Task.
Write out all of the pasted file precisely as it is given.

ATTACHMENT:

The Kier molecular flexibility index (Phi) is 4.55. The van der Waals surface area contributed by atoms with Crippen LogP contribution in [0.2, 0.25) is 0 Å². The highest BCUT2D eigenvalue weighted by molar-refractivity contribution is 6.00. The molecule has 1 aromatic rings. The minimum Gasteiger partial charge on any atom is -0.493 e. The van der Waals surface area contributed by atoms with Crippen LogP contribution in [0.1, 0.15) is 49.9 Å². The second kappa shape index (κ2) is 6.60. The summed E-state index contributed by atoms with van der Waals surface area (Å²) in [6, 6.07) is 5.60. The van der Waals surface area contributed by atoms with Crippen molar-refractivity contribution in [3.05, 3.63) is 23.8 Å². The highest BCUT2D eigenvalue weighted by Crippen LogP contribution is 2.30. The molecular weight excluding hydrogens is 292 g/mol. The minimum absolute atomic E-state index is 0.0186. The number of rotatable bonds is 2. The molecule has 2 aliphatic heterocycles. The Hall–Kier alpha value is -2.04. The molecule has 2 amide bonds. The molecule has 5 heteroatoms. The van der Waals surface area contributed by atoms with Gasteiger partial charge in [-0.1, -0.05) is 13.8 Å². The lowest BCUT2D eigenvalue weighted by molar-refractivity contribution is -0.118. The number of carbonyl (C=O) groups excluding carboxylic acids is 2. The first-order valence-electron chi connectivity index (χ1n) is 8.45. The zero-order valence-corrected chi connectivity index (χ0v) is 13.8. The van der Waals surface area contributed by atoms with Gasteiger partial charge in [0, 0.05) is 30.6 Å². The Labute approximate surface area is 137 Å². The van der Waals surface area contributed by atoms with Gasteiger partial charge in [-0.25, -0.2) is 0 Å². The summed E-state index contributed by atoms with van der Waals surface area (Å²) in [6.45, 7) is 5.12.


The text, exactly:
The Kier molecular flexibility index (Phi) is 4.55. The van der Waals surface area contributed by atoms with Crippen LogP contribution in [0.2, 0.25) is 0 Å². The highest BCUT2D eigenvalue weighted by molar-refractivity contribution is 6.00. The molecule has 1 aromatic rings. The minimum Gasteiger partial charge on any atom is -0.493 e. The van der Waals surface area contributed by atoms with Crippen LogP contribution in [0.1, 0.15) is 49.9 Å². The second kappa shape index (κ2) is 6.60. The summed E-state index contributed by atoms with van der Waals surface area (Å²) in [6, 6.07) is 5.60. The van der Waals surface area contributed by atoms with Crippen molar-refractivity contribution in [3.05, 3.63) is 23.8 Å². The highest BCUT2D eigenvalue weighted by Crippen LogP contribution is 2.30. The molecular weight excluding hydrogens is 292 g/mol. The minimum absolute atomic E-state index is 0.0186. The number of rotatable bonds is 2. The molecule has 2 aliphatic heterocycles. The Hall–Kier alpha value is -2.04. The molecule has 2 amide bonds. The molecule has 5 heteroatoms. The van der Waals surface area contributed by atoms with Gasteiger partial charge in [-0.1, -0.05) is 13.8 Å². The lowest BCUT2D eigenvalue weighted by molar-refractivity contribution is -0.118. The number of carbonyl (C=O) groups excluding carboxylic acids is 2. The first-order valence-electron chi connectivity index (χ1n) is 8.45. The zero-order valence-corrected chi connectivity index (χ0v) is 13.8. The van der Waals surface area contributed by atoms with Gasteiger partial charge in [0, 0.05) is 30.6 Å². The Labute approximate surface area is 137 Å². The van der Waals surface area contributed by atoms with Gasteiger partial charge in [-0.25, -0.2) is 0 Å². The summed E-state index contributed by atoms with van der Waals surface area (Å²) in [6.45, 7) is 5.12.